Creating NFT Value out of Thin AirAugust 10, 22
What's worth more, a one-off Tiffany & Co gold pendant studded with diamonds and gemstones. Or the computer-generated pixel-art image of a face on which it is based? Old-fashioned common sense would suggest the former. But in today's upside-down world, it's not so simple. The pixel-art face wins, and by a long way. I'm talking about NFTs (non fungible tokens), in particular about CryptoPunks, and NFTiffs, their real-world counterparts.
CryptoPunks could loosely be described as online artworks. I say loosely because they're randomly generated by an algorithm with no human intervention. Each CryptoPunk is the image of a face depicted on a 24 by 24 pixel grid.
Canadian software developers Matt Hall and John Watkinson wrote a few lines of code back in 2017 that led to the creation of 10,000 of these faces.
They were originally offered online for free. Anyone who wanted could claim one. CryptoPunks were among the earliest NFT (non-fungible token) artworks. NFTs are a unique unit of data (in this case each of the 10,000 CryptoPunks) that cannot be replicated. Each unit of data is stored on a blockchain, where it can be sold and traded. Anyone who claimed a CryptoPunk at the time saw their value surge as they rapidly achieved a cult status.
Each CryptoPunks comes with its own number and label - such as CryptoPunk 4947 (female) Thin mohawk, classic shades; CryptoPunk 4328 (male) Beard shadow, fedora; CryptoPunk 4432 (female) Horned-rim glasses, blonde bob. Different attributes make them more or less popular with buyers.
Anyone who's anyone in the CryptoPunk world will know about CrytoPunk 5822, an alien wearing a bandana. Back in in June 2017 someone took a fancy to 5822 and posted a bid of 0.05 ETH, the cryptocurrency equivalent of $14. The following month it sold for $1,646. Four years later it sold again, this time for $23.7m. You read that right. Deepak Thapliya, CEO of blockchain company Chain, paid a world record price to assert his ownership of the alien with a bandana, 5822.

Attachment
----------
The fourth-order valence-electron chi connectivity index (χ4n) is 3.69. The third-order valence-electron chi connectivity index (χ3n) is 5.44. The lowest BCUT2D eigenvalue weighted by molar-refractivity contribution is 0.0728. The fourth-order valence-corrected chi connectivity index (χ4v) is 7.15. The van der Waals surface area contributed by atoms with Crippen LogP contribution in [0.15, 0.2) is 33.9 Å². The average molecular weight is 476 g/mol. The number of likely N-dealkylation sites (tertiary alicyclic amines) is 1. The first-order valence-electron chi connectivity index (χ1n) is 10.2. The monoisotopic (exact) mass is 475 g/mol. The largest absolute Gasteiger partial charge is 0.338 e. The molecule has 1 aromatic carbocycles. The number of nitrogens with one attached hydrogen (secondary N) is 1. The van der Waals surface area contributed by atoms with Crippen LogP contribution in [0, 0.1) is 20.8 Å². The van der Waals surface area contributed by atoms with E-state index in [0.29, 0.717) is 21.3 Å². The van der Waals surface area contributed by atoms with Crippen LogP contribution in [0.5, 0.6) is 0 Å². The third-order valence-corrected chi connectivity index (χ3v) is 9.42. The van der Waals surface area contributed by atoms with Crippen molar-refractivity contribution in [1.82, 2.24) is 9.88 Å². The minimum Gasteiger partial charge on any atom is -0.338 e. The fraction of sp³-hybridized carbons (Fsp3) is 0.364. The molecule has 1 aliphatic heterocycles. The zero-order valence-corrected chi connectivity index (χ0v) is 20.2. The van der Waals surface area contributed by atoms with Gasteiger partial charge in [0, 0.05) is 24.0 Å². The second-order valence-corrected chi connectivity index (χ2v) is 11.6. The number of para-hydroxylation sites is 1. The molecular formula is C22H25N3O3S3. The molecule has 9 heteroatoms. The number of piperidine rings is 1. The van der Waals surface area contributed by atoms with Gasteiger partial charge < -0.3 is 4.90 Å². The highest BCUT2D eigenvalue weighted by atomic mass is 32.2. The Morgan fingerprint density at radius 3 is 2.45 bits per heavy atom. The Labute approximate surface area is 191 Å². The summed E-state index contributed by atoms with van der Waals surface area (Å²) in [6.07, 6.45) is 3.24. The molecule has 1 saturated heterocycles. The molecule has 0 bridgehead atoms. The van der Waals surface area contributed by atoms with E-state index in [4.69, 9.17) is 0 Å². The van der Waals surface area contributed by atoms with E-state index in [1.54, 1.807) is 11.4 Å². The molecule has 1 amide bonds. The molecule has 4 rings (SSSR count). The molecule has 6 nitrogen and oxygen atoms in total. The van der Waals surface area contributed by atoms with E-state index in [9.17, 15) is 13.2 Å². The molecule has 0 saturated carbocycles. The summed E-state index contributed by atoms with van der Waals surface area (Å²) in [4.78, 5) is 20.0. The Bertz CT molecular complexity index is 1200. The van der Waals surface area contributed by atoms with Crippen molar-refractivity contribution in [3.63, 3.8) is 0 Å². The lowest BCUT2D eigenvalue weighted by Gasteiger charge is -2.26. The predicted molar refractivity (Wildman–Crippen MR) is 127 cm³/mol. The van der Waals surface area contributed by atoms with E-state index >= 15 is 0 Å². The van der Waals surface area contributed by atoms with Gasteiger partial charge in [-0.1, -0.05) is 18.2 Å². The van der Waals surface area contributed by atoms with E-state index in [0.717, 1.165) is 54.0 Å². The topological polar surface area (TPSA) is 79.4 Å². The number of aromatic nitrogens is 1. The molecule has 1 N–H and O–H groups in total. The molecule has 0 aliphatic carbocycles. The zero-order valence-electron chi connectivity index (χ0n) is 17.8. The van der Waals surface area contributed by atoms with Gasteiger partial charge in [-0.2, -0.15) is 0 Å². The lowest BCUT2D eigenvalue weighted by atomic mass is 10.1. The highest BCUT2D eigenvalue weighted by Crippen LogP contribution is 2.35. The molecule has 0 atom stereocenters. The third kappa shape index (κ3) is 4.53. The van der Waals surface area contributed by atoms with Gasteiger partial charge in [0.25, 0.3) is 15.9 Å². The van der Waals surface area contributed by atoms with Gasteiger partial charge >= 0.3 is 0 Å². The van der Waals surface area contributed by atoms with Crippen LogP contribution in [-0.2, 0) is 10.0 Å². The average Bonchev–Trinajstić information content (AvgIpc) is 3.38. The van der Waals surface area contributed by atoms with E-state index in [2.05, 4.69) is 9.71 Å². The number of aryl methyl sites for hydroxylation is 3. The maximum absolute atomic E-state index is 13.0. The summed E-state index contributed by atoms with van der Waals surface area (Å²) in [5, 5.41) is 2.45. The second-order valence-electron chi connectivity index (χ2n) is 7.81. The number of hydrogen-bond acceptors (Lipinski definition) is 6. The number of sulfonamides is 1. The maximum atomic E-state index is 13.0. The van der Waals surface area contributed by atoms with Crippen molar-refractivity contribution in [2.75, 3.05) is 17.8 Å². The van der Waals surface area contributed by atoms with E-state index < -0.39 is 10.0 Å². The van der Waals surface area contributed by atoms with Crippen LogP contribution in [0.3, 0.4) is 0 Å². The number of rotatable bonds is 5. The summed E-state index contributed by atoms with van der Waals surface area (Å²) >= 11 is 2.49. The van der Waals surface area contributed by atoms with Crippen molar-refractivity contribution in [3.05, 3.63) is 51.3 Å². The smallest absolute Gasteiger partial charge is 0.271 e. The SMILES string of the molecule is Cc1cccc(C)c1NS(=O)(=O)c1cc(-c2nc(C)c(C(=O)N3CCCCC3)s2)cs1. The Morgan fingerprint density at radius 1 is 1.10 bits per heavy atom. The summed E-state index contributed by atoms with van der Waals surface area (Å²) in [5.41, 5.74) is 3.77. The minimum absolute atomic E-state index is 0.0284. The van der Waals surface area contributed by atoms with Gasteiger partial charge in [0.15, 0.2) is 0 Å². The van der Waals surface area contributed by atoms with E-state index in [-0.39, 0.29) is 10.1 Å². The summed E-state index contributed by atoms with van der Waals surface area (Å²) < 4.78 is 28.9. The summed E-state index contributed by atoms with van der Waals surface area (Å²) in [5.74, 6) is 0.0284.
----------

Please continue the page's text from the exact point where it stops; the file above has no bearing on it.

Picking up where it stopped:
So how do Tiffany & Co fit into the story? They'll be producing "real" versions for the first 250 current owners who want their virtual CryptoPunks as gold pendants, set with diamonds, Sapphires, Amethyst, Spinel and enamel to replicate the pixel art designs. They're priced at $50,000, which adds up to $12.5m revenue for Tiffany.
Bear in mind that the cheapest and least desirable of all the 10,000 CryptoPunks is currently available for $126,891.55, two-and-a-half times the price of its real-world equivalent. Mr Thapliya's CryptoPunk is worth 474 NFTiffs (although they're now sold out, just days after being launched). The total value of all CrytoPunk sales stands today at $1.71bn.
I've grappled long and hard with what I'd be acquiring if I handed over $126,891.55 for an entry-level CryptoPunk. The right to assert ownership? The right to have my name on the blockchain? The right to sell it on at a profit? As an investment opportunity it's not hard to see the attraction. But I'm troubled by the fact that value is being created out of thin air. We go to great lengths to retrieve rough diamonds buried deep in the earth, fashion them into things of beauty and value, and maintain highly sophisticated marketing operations. Maybe we'd be better off writing a few lines of computer code, putting our feet up and watching lots of Netflix.
Have a fabulous weekend.